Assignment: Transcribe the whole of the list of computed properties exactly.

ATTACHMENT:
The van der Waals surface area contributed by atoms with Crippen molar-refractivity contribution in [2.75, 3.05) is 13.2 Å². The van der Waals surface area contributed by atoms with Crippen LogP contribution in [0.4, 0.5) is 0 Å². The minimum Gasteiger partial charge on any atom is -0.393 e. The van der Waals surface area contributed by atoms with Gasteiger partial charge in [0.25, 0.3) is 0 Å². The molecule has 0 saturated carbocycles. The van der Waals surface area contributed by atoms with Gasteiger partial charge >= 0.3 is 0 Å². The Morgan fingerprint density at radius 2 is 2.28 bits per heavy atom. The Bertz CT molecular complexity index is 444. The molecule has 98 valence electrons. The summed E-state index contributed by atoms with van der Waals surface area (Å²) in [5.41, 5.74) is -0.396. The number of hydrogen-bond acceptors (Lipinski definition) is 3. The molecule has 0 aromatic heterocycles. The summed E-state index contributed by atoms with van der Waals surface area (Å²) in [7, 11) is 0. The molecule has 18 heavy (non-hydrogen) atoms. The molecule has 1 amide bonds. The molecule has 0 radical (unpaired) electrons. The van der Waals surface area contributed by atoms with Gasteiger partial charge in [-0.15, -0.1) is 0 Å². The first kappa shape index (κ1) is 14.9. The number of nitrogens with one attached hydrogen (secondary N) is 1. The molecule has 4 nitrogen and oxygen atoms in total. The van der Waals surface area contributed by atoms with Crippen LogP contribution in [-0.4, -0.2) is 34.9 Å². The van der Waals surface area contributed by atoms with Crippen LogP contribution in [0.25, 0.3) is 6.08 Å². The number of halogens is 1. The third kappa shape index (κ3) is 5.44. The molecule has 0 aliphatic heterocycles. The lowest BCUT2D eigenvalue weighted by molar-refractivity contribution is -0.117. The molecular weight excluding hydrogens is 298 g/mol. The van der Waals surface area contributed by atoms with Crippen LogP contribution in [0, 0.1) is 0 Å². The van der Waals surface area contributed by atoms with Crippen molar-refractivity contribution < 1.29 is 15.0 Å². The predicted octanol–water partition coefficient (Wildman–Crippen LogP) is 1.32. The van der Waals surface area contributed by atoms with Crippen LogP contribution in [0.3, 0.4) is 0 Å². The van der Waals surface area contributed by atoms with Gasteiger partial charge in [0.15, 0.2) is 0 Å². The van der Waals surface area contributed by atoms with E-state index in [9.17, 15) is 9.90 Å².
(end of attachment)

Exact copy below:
The van der Waals surface area contributed by atoms with Crippen molar-refractivity contribution in [2.75, 3.05) is 13.2 Å². The van der Waals surface area contributed by atoms with Crippen LogP contribution in [0.4, 0.5) is 0 Å². The minimum Gasteiger partial charge on any atom is -0.393 e. The van der Waals surface area contributed by atoms with Gasteiger partial charge in [0.25, 0.3) is 0 Å². The molecule has 0 saturated carbocycles. The van der Waals surface area contributed by atoms with Gasteiger partial charge >= 0.3 is 0 Å². The Morgan fingerprint density at radius 2 is 2.28 bits per heavy atom. The Bertz CT molecular complexity index is 444. The molecule has 98 valence electrons. The summed E-state index contributed by atoms with van der Waals surface area (Å²) in [5.41, 5.74) is -0.396. The number of hydrogen-bond acceptors (Lipinski definition) is 3. The molecule has 0 aromatic heterocycles. The summed E-state index contributed by atoms with van der Waals surface area (Å²) in [7, 11) is 0. The molecule has 18 heavy (non-hydrogen) atoms. The molecule has 1 amide bonds. The molecule has 0 radical (unpaired) electrons. The van der Waals surface area contributed by atoms with Gasteiger partial charge in [-0.15, -0.1) is 0 Å². The first kappa shape index (κ1) is 14.9. The number of nitrogens with one attached hydrogen (secondary N) is 1. The molecule has 4 nitrogen and oxygen atoms in total. The van der Waals surface area contributed by atoms with Crippen LogP contribution in [-0.4, -0.2) is 34.9 Å². The van der Waals surface area contributed by atoms with Crippen LogP contribution in [0.25, 0.3) is 6.08 Å². The number of halogens is 1. The third kappa shape index (κ3) is 5.44. The molecule has 0 aliphatic heterocycles. The lowest BCUT2D eigenvalue weighted by molar-refractivity contribution is -0.117. The molecular weight excluding hydrogens is 298 g/mol. The van der Waals surface area contributed by atoms with Crippen LogP contribution in [0, 0.1) is 0 Å². The van der Waals surface area contributed by atoms with Crippen molar-refractivity contribution < 1.29 is 15.0 Å². The predicted octanol–water partition coefficient (Wildman–Crippen LogP) is 1.32. The van der Waals surface area contributed by atoms with Crippen LogP contribution in [0.3, 0.4) is 0 Å². The van der Waals surface area contributed by atoms with Gasteiger partial charge in [0.15, 0.2) is 0 Å². The van der Waals surface area contributed by atoms with E-state index in [9.17, 15) is 9.90 Å².